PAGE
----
Background and objectives: Hematopoietic cell transplantation is a common treatment option for a variety of hematopoietic malignancies. As a result of the use of total body irradiation and/or chemotherapeutic agents, renal dysfunction often ensues. Many pharmacologic agents, such as cyclosporine and high-intensity conditioning regimens, have been linked with thrombotic microangiopathy. In addition, an association between membranous nephropathy and graft-versus-host disease has been reported in this clinical setting.
Design, setting, participants, and measurements: A study of autologous and allogeneic hematopoietic cell transplantation patients with renal dysfunction was conducted to document the spectrum of renal manifestations. The pathology files at the University of Washington and University of Chicago Medical Centers were reviewed, and 20 patients with a kidney biopsy after hematopoietic cell transplantation were identified. The histologic findings were correlated with relevant clinical information.
Results: A wide spectrum of renal diseases could be classified into four categories: (1) Complications related to hematopoietic cell transplantation (conditioning regimen, immunosuppression, or posttransplantation complications), (2) podocytopathy, (3) membranous nephropathy, or (4) recurrence or persistence of original hematologic disease. Pathologic diagnoses included thrombotic microangiopathy, polyoma virus nephropathy, acute kidney injury/acute tubular necrosis, acute and chronic interstitial nephritis, minimal-change disease, "tip" variant of focal segmental glomerulosclerosis, membranous nephropathy, amyloidosis, and myeloma cast nephropathy. Membranous nephropathy, minimal-change disease, and amyloidosis were common causes of severe proteinuria. Because of the conditioning regimens, posttransplantation complications, and potential nephrotoxic agents used during hematopoietic cell transplantation, it was difficult to attribute the subsequent renal dysfunction to specific factors.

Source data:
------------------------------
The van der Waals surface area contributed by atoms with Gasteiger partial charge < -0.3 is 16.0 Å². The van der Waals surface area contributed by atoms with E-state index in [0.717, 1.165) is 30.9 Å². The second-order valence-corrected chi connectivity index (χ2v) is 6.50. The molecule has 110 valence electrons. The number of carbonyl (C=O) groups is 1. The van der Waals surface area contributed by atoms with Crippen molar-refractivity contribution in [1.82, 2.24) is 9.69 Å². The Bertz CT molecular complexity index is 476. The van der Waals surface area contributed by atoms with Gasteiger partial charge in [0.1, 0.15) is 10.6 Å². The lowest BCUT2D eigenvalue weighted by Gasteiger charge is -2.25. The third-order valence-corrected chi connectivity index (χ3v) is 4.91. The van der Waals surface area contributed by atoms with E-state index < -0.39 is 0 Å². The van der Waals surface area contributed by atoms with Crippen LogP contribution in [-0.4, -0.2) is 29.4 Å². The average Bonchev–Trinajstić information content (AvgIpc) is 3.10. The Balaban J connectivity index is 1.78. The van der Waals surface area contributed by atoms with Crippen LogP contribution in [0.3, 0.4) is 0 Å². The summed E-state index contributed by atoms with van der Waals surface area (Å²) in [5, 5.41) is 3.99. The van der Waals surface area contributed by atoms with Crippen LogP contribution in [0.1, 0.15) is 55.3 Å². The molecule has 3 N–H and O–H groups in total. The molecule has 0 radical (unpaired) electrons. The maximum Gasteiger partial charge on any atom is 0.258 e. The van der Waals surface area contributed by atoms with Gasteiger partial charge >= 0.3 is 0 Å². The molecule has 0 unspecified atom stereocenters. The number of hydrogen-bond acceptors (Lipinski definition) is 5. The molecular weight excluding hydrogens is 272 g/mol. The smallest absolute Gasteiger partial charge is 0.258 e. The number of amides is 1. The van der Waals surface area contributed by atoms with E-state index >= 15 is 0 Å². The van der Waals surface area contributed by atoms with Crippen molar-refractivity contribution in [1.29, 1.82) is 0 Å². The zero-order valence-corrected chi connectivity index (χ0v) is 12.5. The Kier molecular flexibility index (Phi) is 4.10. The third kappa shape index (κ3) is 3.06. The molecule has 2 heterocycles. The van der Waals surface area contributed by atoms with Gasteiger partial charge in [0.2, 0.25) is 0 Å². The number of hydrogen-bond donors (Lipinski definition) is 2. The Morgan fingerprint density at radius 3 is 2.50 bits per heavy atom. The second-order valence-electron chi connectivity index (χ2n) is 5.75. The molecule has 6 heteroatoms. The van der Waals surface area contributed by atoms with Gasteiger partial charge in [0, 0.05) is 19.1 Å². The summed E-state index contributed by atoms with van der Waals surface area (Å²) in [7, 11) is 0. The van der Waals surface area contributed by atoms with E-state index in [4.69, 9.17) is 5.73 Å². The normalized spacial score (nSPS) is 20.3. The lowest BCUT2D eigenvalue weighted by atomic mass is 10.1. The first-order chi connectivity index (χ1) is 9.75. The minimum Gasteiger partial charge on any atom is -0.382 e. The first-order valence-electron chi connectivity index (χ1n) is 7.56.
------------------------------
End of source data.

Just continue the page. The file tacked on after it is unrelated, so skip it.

Conclusions: The renal biopsy remains essential for diagnosing the underlying injury that can affect one or more compartments of the kidney in this unique clinical setting.